Friday, April 23, 2021



Niger IDPs abandoned on the streets after surviving bandits’ attack

Niger IDPs abandoned on the streets after surviving bandits’ attack
April 08
11:16 2021

One week after bandits attacked Allawa, a community in Shiroro LGA of Niger, residents have been stranded in Pandogari, a town in Rafi LGA, with little intervention from the state government.


“They attacked us at night, disrupted our sleep with terrifying gunshots, we ran for our lives,” Khadija Yusuf recounted amid sobs.

“Some of us ran to the hill, some hid in the bush, some of us ran in confusion to death, children cried helplessly and many were carted away by the brutal bandits. The pregnant women among us, old and young women ran nonstop.

“How we reached Pandogari is still shocking to all of us.”


The bandits wreaked havoc on Allawa from Wednesday to Saturday, forcing hundreds of people from the community to take refuge in the streets of Pandogari — a town with no internally displaced persons (IDP) camp.

Khadija, 42, and her six children have been living at the mercy of helpers as they fled their community without taking any valuables with them. Khadija said she struggles to feed her children and that it’s hard to afford sachet water.


“We have been left to suffer here, we can’t even afford to buy a sachet of water, tell them to help us,” she said.

Khadija said she suspects they were attacked because of the refusal of the community to succumb to the bandit’s request of paying ransom for protection.



Umar Abdullahi, a teacher, has lived in Allawa for more than 30 years. He said all the schools in the community have been shut down as a result of the attacks.

“The kind of gunshot I heard that day, I have not heard before, it was like in the movie,” he said.

Ibrahim Mohammed(not real name) is a tea and bread seller in Allawa. He told TheCable that the community is currently “empty” after the attacks.

He said the residents who hid in the bush and hills had to join the rest of the escapees in Pandogari when the attack persisted till the next day.


“Most of us did not leave the town immediately, a considerable number of residents started to leave when the army commandant from Minna arrived the town, took away the corpses of the six murdered soldiers, and ordered the rest into the vehicle,” he said.

“We thought the commandant had come to support and encourage the soldiers, we were shocked when he took them away, leaving the community with no security.”

Following the withdrawal of the troops, the residents were forced to flee to communities like Gwada, Kuta, Minna, and Pandogari where they considered to be safe.

Commenting on the withdrawal of the security agents, Abubakar Sani-Bello, governor of Niger, had said they only retreated to restrategise.



Banditry in Allawa community reportedly started in 2015, around the same time other areas — Bassa, Lakpa, and Erena — came under frequent attacks.

“Since then, bandits have continued to invade our town, killing, kidnapping, and destroying houses and farmlands,” Mohammed said.

He said out of the 15 wards in Shiroro, “eight are now at the mercy of the bandits”.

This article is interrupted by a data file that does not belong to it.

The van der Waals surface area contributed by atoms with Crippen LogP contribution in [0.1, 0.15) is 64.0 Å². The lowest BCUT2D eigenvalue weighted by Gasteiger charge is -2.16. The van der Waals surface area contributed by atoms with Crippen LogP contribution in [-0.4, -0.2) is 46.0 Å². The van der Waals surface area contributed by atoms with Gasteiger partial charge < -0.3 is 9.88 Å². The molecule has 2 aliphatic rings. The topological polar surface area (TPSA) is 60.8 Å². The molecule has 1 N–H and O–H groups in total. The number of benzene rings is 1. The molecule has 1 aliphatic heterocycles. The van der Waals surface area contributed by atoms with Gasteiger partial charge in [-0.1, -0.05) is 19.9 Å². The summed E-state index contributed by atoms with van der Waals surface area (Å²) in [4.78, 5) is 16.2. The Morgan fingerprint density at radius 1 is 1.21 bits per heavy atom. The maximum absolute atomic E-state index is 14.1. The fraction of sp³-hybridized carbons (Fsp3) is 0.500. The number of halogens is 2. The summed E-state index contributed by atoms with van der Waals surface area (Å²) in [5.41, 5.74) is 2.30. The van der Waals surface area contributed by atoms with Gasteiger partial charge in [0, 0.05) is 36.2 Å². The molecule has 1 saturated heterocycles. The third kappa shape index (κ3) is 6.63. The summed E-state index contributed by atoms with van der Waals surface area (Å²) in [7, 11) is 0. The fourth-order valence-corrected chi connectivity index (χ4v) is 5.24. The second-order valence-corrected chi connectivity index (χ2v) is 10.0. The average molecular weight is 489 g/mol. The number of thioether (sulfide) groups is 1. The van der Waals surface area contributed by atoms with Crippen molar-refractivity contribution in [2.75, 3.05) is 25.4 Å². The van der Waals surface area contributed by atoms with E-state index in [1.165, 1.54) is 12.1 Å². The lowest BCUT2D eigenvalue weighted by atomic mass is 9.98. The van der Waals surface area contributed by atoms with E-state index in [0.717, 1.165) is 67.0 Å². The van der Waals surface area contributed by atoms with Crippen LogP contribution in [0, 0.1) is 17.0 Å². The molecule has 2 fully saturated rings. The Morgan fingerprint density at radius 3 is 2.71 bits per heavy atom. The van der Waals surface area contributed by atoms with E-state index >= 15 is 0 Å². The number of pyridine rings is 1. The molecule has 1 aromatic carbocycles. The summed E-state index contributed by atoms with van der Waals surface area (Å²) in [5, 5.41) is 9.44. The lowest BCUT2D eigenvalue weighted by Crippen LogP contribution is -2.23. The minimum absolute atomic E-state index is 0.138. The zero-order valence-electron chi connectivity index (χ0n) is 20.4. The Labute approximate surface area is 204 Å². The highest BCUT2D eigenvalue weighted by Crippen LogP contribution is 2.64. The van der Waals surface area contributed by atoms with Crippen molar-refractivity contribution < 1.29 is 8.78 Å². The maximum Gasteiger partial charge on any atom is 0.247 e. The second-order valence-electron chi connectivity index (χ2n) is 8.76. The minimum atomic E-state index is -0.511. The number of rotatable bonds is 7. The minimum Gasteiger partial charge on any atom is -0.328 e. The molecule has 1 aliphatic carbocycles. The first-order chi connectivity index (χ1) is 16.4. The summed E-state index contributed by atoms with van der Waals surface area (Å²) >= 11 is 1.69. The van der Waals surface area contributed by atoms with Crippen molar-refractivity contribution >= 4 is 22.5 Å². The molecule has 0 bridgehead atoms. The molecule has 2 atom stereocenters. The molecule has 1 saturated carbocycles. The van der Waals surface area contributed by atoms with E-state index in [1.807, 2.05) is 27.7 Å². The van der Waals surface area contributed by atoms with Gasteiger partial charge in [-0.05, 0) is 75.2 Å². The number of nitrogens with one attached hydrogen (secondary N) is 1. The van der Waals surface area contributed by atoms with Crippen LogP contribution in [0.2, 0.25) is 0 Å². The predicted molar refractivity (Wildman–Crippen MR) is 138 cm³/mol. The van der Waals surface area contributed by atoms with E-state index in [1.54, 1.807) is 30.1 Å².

Niger state has recorded displacement in many of its 25 LGAs, following attacks by bandits. In the northern states where banditry is rampant, the mode of attack is similar. The bandits often invade villages while on motorcycles, vandalising properties, personal valuables, setting farmlands, houses, and shops ablaze, all while shooting sporadically in the air.

Mohammed said that recently, bandits attack only communities that have not “settled them” with the demanded ransom of “up to N3million”.

“Allawa people could not raise the demanded ransom, even though we wanted to, our district head disallowed it,” he said.


Jibrin Allawa, president of Lakpa youth assembly, said it is disheartening that no government official has intervened since the attacks started.

He said Allawa and Bassa communities are currently vulnerable, adding that should their plight be left unattended, they would “mobilise” displaced their kinsmen to occupy and take shelter in government’s facilities in Minna, Niger state capital.

“Until our plights are addressed, we would boycott all civil responsibilities of the state,” Jibrin said.

While calling on the government to provide relief materials to the stranded and displaced persons on the streets of Pandogari, he said the establishment and reinforcement of joint security task force in Kushaka, Manta, Kurebe, Galkogo, and Kwaki villages in the Lakpa axis will make it easy for the villagers to return home.



Mary Noel-Berje, chief press secretary to Niger governor, told TheCable that the government is focused on securing the village, and not the provision of an IDP camp.

“What they need more is security and it is better they are secured than provide a camp that these people (bandits) can still run to, that will attract much more attention,” she said.

Noel-Berje said she had spoken with Ibrahim Inga, director-general, Niger State Emergency Management Agency (NSEMA), who said the agency is working on “modalities” to help the displaced persons.

Berje added that NSEMA is working to ensure they are taken off the streets.


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